In late 2015, the Russian anti-malware company, Dr. Web, caught the first Trojan tailored for Linux – Linux.Enconder.1. For Linux, this malware family uses a mixed-encryption algorithm to exploit the vulnerabilities on the servers. Security experts from Bitdefender have investigated Linux vulnerabilities, establishing that “attackers leverage a flaw in the popular Magento content management system app. Once executed, the Trojan looks for the /home, /root and /var/lib/mysql folders and starts encrypting their contents.” Linux.Encoder is similar in behavior with CryptoLocker and other malware families for Windows. More technical information about Linux.Encoder.1 can be read in this paper put together cryptography experts at Bitdefender.
Nonetheless, Linux.Encoder can be easily fixed. A decryption tool has now been made available by Bitdefener for Linux users. The tool analyzes the files and restores them to their original state.
Apple no longer exempt from ransomware attacks
Simply because Windows and Android devices are more susceptible to ransomware attacks, it’s no longer accurate that OS X users are safe. Macs are now just as exposed as Windows computers. The most recent malicious code detected to attack OS X is KeRanger. This ransomware is no different from others: it locks the data on the Mac and requires payment in Bitcoins to release the decryption key.
The first known large-scale malware outbreak for iOS was detected at the end of 2015. XcodeGhost was present in applications available in the Apple App Store. The scammers intended to use this malware to steal private user data to authorize access to Apple ID and iCloud.
Following the money trail
The purpose of ransomware scams is to always encourage users to proceed with payment towards suspicious, untraceable prepaid cards. Payment can take the form of a wire transfer, text message, online payment or even Bitcoin. It’s not very clear what types of criminal activities or covert operations are financed as a result of this quick money.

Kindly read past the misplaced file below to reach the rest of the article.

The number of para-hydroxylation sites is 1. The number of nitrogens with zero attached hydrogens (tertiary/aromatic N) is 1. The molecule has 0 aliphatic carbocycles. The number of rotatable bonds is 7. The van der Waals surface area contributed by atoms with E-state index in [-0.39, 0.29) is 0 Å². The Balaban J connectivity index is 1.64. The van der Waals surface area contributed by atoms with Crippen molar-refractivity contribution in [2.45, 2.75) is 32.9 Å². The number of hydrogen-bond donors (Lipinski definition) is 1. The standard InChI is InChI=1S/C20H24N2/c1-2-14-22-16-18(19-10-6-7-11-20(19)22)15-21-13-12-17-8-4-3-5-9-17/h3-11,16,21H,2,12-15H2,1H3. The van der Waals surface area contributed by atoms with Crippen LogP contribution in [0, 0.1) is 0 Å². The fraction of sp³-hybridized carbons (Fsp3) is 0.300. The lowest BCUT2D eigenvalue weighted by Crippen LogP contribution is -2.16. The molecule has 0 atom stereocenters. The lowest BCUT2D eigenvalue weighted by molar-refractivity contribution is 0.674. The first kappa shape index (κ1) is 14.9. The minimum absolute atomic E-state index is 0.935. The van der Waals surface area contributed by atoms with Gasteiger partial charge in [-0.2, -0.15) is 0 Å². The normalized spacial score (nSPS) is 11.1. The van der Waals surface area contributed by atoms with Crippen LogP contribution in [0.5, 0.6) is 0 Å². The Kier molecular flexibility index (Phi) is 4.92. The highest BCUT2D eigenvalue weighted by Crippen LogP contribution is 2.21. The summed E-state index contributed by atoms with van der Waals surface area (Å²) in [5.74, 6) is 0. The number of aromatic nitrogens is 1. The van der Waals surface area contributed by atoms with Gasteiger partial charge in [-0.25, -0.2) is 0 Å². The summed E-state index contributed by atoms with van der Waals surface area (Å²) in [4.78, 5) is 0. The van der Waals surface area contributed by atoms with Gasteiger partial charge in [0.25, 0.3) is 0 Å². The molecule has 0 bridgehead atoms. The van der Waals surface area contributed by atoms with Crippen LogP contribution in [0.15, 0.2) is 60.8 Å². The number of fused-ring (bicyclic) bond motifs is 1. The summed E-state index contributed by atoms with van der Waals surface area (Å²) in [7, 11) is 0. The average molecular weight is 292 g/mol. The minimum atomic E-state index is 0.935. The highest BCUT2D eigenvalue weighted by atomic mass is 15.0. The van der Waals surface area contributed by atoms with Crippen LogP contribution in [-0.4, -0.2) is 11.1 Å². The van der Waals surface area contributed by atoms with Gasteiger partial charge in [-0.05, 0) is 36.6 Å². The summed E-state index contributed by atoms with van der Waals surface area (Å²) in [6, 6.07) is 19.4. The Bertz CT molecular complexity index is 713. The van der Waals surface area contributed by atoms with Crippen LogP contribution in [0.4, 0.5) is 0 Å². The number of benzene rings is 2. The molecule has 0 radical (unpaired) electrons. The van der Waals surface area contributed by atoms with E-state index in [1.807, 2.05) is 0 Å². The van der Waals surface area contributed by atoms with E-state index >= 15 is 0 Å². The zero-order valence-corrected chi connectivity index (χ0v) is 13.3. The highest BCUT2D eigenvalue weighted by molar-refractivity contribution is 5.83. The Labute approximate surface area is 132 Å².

The rage around ransomware is a result of the untraceable nature of Bitcoin payments. Due to its anonymity, this virtual currency has grown in popularity on the black market, and in use when it comes to money laundering, Ponzi schemes, and malware. In the early days of scamming, Bitcoin was not an option because it was only released in 2009. Those were the days when authorities had it easier in detecting scammers, as payments we made via PayPal, prepaid cards and vouchers like iTunes and Amazon gift cards. These were easier to recognize and expose, unlike Bitcoin which is anonymous. As a result of its pervasiveness, Bitcoin value skyrocketed, with 1 Bitcoin’s estimated worth of $447.21.
Best practices to minimize the risk of infection
Ransomware attacks are difficult to defeat, but not impossible. Although authorities have joined forces internationally to come up with the best strategies to prevent these scams, there are some steps which can be easily implemented by users to protect their infrastructure.
For too long now, the average user has neglected to install security updates for their operating system or failed to update or uninstall corrupt plugins. The most common vulnerabilities are in Java and Adobe applications, and are constantly exploited by attackers.
It’s better to be safe than sorry. The installation of a robust software security solution together with a strong backup system are the first actions to be taken against ransomware attacks. Regular backups in an offline password-protected system will protect the user from losing valuable data in case of a malware attack. In case of infection with the recently detected Petya, security company Bitdefender produced a vaccine which needs to be installed before the attack. It’s critical to follow these guidelines prior to infection, otherwise no existing software will be able to save the encrypted data.